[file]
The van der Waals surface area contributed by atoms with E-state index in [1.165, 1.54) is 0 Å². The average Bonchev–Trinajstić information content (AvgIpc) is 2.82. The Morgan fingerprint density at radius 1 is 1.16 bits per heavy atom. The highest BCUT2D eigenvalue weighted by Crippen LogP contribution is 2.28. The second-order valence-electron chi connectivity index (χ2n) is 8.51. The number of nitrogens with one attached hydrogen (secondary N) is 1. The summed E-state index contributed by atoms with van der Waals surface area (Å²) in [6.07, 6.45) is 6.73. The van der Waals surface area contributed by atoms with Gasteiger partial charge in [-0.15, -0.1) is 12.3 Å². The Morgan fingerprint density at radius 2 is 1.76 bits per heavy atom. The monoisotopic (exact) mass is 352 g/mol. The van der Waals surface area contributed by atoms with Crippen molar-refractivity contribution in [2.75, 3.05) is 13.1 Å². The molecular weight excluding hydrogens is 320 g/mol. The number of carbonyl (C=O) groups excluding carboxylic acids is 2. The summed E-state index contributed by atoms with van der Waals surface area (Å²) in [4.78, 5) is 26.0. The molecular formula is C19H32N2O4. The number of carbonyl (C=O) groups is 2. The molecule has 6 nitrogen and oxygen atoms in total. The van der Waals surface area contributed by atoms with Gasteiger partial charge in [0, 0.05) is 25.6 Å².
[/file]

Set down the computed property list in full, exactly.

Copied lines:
The van der Waals surface area contributed by atoms with E-state index in [1.165, 1.54) is 0 Å². The average Bonchev–Trinajstić information content (AvgIpc) is 2.82. The Morgan fingerprint density at radius 1 is 1.16 bits per heavy atom. The highest BCUT2D eigenvalue weighted by Crippen LogP contribution is 2.28. The second-order valence-electron chi connectivity index (χ2n) is 8.51. The number of nitrogens with one attached hydrogen (secondary N) is 1. The summed E-state index contributed by atoms with van der Waals surface area (Å²) in [6.07, 6.45) is 6.73. The van der Waals surface area contributed by atoms with Gasteiger partial charge in [-0.15, -0.1) is 12.3 Å². The Morgan fingerprint density at radius 2 is 1.76 bits per heavy atom. The monoisotopic (exact) mass is 352 g/mol. The van der Waals surface area contributed by atoms with Crippen molar-refractivity contribution in [2.75, 3.05) is 13.1 Å². The molecular weight excluding hydrogens is 320 g/mol. The number of carbonyl (C=O) groups excluding carboxylic acids is 2. The summed E-state index contributed by atoms with van der Waals surface area (Å²) in [4.78, 5) is 26.0. The molecular formula is C19H32N2O4. The number of carbonyl (C=O) groups is 2. The molecule has 6 nitrogen and oxygen atoms in total. The van der Waals surface area contributed by atoms with Gasteiger partial charge in [0, 0.05) is 25.6 Å².